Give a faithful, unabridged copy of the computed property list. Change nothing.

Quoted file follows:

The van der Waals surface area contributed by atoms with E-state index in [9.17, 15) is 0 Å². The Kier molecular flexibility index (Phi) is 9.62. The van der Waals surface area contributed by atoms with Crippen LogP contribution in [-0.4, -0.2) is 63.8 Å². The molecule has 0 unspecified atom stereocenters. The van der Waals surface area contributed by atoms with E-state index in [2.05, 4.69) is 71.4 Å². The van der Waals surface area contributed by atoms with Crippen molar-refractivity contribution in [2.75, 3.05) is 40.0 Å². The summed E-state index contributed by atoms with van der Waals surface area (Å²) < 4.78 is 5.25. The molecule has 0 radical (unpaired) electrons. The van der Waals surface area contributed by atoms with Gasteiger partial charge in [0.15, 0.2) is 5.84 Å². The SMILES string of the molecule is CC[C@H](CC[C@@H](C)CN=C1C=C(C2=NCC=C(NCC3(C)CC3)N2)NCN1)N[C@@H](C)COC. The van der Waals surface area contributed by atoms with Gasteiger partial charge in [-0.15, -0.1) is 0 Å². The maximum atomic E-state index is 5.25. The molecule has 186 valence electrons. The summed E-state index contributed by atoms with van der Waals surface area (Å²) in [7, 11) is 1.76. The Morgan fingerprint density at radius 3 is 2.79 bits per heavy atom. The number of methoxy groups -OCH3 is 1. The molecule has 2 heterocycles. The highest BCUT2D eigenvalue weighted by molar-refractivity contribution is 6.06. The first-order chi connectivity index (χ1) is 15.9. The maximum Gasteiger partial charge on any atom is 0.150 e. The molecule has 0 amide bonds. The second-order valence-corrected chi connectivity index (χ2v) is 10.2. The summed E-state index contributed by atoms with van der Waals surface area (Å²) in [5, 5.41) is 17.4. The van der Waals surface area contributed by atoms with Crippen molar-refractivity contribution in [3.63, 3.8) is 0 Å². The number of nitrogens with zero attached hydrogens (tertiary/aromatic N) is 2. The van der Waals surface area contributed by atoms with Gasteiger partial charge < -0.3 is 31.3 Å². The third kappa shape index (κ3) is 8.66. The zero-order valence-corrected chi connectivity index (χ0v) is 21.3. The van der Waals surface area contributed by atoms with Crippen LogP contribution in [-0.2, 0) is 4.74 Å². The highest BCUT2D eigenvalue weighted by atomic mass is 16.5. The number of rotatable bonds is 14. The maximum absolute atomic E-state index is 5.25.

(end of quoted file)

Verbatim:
The van der Waals surface area contributed by atoms with E-state index in [9.17, 15) is 0 Å². The Kier molecular flexibility index (Phi) is 9.62. The van der Waals surface area contributed by atoms with Crippen LogP contribution in [-0.4, -0.2) is 63.8 Å². The molecule has 0 unspecified atom stereocenters. The van der Waals surface area contributed by atoms with E-state index in [2.05, 4.69) is 71.4 Å². The van der Waals surface area contributed by atoms with Crippen molar-refractivity contribution in [2.75, 3.05) is 40.0 Å². The summed E-state index contributed by atoms with van der Waals surface area (Å²) < 4.78 is 5.25. The molecule has 0 radical (unpaired) electrons. The van der Waals surface area contributed by atoms with Gasteiger partial charge in [0.15, 0.2) is 5.84 Å². The SMILES string of the molecule is CC[C@H](CC[C@@H](C)CN=C1C=C(C2=NCC=C(NCC3(C)CC3)N2)NCN1)N[C@@H](C)COC. The van der Waals surface area contributed by atoms with Gasteiger partial charge in [-0.15, -0.1) is 0 Å². The maximum atomic E-state index is 5.25. The molecule has 186 valence electrons. The summed E-state index contributed by atoms with van der Waals surface area (Å²) in [7, 11) is 1.76. The Morgan fingerprint density at radius 3 is 2.79 bits per heavy atom. The number of methoxy groups -OCH3 is 1. The molecule has 2 heterocycles. The highest BCUT2D eigenvalue weighted by molar-refractivity contribution is 6.06. The first-order chi connectivity index (χ1) is 15.9. The maximum Gasteiger partial charge on any atom is 0.150 e. The molecule has 0 amide bonds. The second-order valence-corrected chi connectivity index (χ2v) is 10.2. The summed E-state index contributed by atoms with van der Waals surface area (Å²) in [5, 5.41) is 17.4. The van der Waals surface area contributed by atoms with Crippen molar-refractivity contribution in [3.63, 3.8) is 0 Å². The number of nitrogens with zero attached hydrogens (tertiary/aromatic N) is 2. The van der Waals surface area contributed by atoms with Gasteiger partial charge < -0.3 is 31.3 Å². The third kappa shape index (κ3) is 8.66. The zero-order valence-corrected chi connectivity index (χ0v) is 21.3. The van der Waals surface area contributed by atoms with Crippen LogP contribution in [-0.2, 0) is 4.74 Å². The highest BCUT2D eigenvalue weighted by atomic mass is 16.5. The number of rotatable bonds is 14. The maximum absolute atomic E-state index is 5.25.